7 Reasons Your Home Devices Are Not Safe From Hackers

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How safe do you think your devices are from hackers when you’re at home?

You’d think it’s the safest place where privacy is a god-given gift, right? Well, research says you’re wrong. Hackers are innovative, persistent, and won’t back down easily. If they set their eyes on attacking you, you will get attacked.

Your phone’s turned off so you’re probably safe?

Turn off mobile phones icon

Think again. Even your baby monitors aren’t excused from the sly hands of these hackers. Find out below what other devices are vulnerable to attacks:

1.Webcam Spying

Web surveillance camera. Spying and safety on the Internet

Every device comes with a default password, which is why it’s imperative that you change this immediately after purchase. This is what happened in 2014 when Russian hackers managed to get into home security cameras and even baby monitors, and posted the videos online.

How? Below are just three of the many ways hackers can spy and steal from you:

IP-streaming cameras – Videos are streamed to an IP address using web-connected cameras.

Foscam – Foscam is a world leading home security IP camera provider. Their .54 version does not require a log-in to gain access to the feed.

TRENDnet – TRENDnet sparred with the FTC after transmitting user login credentials over the Internet. To date, there are still hundreds of their cameras that are very vulnerable to attacks.

Remote Administration Tools (RATs) – RATS basically lets you give another person access to your device. Normally used for tech support where your system is accessed by a more technical personnel to help you out with any system problems.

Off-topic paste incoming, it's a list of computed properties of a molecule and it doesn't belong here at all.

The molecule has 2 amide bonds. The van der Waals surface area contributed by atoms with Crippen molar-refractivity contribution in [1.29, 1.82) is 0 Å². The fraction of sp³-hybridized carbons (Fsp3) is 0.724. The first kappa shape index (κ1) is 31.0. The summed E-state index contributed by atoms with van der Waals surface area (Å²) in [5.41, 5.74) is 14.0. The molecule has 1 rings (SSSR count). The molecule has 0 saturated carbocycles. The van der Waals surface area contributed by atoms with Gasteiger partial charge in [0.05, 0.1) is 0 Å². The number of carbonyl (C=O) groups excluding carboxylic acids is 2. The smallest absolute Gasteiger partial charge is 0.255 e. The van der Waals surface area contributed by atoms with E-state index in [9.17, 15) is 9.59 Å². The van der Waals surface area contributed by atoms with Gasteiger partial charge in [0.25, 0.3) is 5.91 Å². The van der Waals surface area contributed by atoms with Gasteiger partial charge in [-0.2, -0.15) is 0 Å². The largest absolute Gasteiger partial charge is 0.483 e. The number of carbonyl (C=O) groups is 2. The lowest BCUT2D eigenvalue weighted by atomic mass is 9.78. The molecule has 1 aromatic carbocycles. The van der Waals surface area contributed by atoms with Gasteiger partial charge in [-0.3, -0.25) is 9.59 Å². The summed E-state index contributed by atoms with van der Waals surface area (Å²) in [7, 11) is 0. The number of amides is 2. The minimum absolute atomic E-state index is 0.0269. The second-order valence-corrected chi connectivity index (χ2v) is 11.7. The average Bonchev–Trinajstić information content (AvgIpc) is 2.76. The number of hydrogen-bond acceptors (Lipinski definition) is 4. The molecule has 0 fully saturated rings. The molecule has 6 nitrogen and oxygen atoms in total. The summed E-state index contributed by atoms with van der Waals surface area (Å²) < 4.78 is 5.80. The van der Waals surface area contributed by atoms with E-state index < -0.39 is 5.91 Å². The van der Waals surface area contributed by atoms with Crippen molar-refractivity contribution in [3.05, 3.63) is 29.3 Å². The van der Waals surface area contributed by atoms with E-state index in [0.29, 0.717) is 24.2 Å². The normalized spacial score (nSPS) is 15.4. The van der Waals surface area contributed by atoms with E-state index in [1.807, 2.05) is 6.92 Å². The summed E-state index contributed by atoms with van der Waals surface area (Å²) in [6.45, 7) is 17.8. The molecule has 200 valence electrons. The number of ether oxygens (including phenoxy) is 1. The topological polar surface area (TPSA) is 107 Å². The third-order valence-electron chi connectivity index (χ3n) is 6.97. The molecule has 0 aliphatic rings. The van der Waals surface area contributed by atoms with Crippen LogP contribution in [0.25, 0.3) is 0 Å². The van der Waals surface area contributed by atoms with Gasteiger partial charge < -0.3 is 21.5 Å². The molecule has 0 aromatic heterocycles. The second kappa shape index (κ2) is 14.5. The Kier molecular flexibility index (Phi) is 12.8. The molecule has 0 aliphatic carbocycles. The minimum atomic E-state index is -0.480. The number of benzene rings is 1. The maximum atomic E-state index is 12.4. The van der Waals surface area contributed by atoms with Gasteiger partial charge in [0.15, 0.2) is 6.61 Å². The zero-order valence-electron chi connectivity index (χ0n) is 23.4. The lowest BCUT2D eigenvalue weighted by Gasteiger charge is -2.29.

2.School Spying

School Spying

$600,000 was the price a Philadelphia school district had to pay for spying on its students. After issuing students laptops with (built-in cameras that shall be used only for when the laptop goes missing), it turned out that administrators took photos of their students without consent.

How did the administrators turn off the indicator lights on the laptops? By using malware.

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3.Battery Spying

hand holding battery and smartphone on wood background

Who would have thought you’d get hacked just by charging your phone? This was the success of GeorgiaTech researchers who developed a hacking app that allows hackers to see the user’s every mobile activity after this user used a compromised charging station.

How was it done? Under two conditions: When a user connects their phone to a compromised charging station AND if that user unlocks their phone WHILE charged there. The hacking app was disguised as Facebook, and would be able to see sensitive data such as credit card details and passwords.

4.Smartphone Spying

comic masked man spying data from smartphone of teenager

Hackers were able to send fake updates to Samsung Galaxy users in 2015. This was due to a vulnerability in Samsung’s keyboard software. Fake updates allow hackers to view text messages, listen through the smartphone’s mic, see through the camera, and even install applications.

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5.PC Spying

Young hacker with white drawn line thoughts

Dubbed as the frightening virus, the Flame virus infects computers and can also infect devices connected to the compromised computer via a Bluetooth connection. Flame can sniff out passwords hidden in asterisks, take screenshots of apps, but is not known to steal bank account information.

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Information technologist, IT security analyst, leader in hacker techniques and countermeasures, solid background in network security and risk management with experience at multiple multi-national firms, creative thinker with problem-solving skills, blogger, writer, privacy advocate,

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